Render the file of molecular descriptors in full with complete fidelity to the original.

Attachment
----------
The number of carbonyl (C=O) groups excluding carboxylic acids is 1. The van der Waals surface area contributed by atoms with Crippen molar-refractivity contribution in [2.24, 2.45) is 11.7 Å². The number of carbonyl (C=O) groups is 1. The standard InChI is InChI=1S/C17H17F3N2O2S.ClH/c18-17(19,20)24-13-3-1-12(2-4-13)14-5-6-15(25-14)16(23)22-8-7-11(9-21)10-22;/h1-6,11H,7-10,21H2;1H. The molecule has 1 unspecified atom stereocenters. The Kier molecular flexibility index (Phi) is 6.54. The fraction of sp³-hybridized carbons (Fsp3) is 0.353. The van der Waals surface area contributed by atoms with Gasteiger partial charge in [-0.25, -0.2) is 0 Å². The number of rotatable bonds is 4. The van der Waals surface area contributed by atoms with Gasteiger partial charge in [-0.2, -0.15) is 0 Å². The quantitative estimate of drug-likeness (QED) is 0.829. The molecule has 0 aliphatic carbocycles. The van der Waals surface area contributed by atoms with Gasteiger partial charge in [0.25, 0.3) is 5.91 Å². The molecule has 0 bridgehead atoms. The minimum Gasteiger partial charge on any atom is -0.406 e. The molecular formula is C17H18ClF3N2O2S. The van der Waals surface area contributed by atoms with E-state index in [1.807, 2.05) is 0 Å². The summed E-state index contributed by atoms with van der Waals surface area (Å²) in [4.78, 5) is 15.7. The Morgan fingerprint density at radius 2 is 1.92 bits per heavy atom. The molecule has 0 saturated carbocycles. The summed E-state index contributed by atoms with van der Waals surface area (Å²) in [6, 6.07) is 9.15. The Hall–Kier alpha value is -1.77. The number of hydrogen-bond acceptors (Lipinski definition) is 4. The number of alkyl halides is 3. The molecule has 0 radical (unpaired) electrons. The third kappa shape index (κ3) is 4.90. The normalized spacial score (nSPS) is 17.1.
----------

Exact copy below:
The number of carbonyl (C=O) groups excluding carboxylic acids is 1. The van der Waals surface area contributed by atoms with Crippen molar-refractivity contribution in [2.24, 2.45) is 11.7 Å². The number of carbonyl (C=O) groups is 1. The standard InChI is InChI=1S/C17H17F3N2O2S.ClH/c18-17(19,20)24-13-3-1-12(2-4-13)14-5-6-15(25-14)16(23)22-8-7-11(9-21)10-22;/h1-6,11H,7-10,21H2;1H. The molecule has 1 unspecified atom stereocenters. The Kier molecular flexibility index (Phi) is 6.54. The fraction of sp³-hybridized carbons (Fsp3) is 0.353. The van der Waals surface area contributed by atoms with Gasteiger partial charge in [-0.25, -0.2) is 0 Å². The number of rotatable bonds is 4. The van der Waals surface area contributed by atoms with Gasteiger partial charge in [-0.2, -0.15) is 0 Å². The quantitative estimate of drug-likeness (QED) is 0.829. The molecule has 0 aliphatic carbocycles. The van der Waals surface area contributed by atoms with Gasteiger partial charge in [0.25, 0.3) is 5.91 Å². The molecule has 0 bridgehead atoms. The minimum Gasteiger partial charge on any atom is -0.406 e. The molecular formula is C17H18ClF3N2O2S. The van der Waals surface area contributed by atoms with E-state index in [1.807, 2.05) is 0 Å². The summed E-state index contributed by atoms with van der Waals surface area (Å²) in [4.78, 5) is 15.7. The Morgan fingerprint density at radius 2 is 1.92 bits per heavy atom. The molecule has 0 saturated carbocycles. The summed E-state index contributed by atoms with van der Waals surface area (Å²) in [6, 6.07) is 9.15. The Hall–Kier alpha value is -1.77. The number of hydrogen-bond acceptors (Lipinski definition) is 4. The number of alkyl halides is 3. The molecule has 0 radical (unpaired) electrons. The third kappa shape index (κ3) is 4.90. The normalized spacial score (nSPS) is 17.1.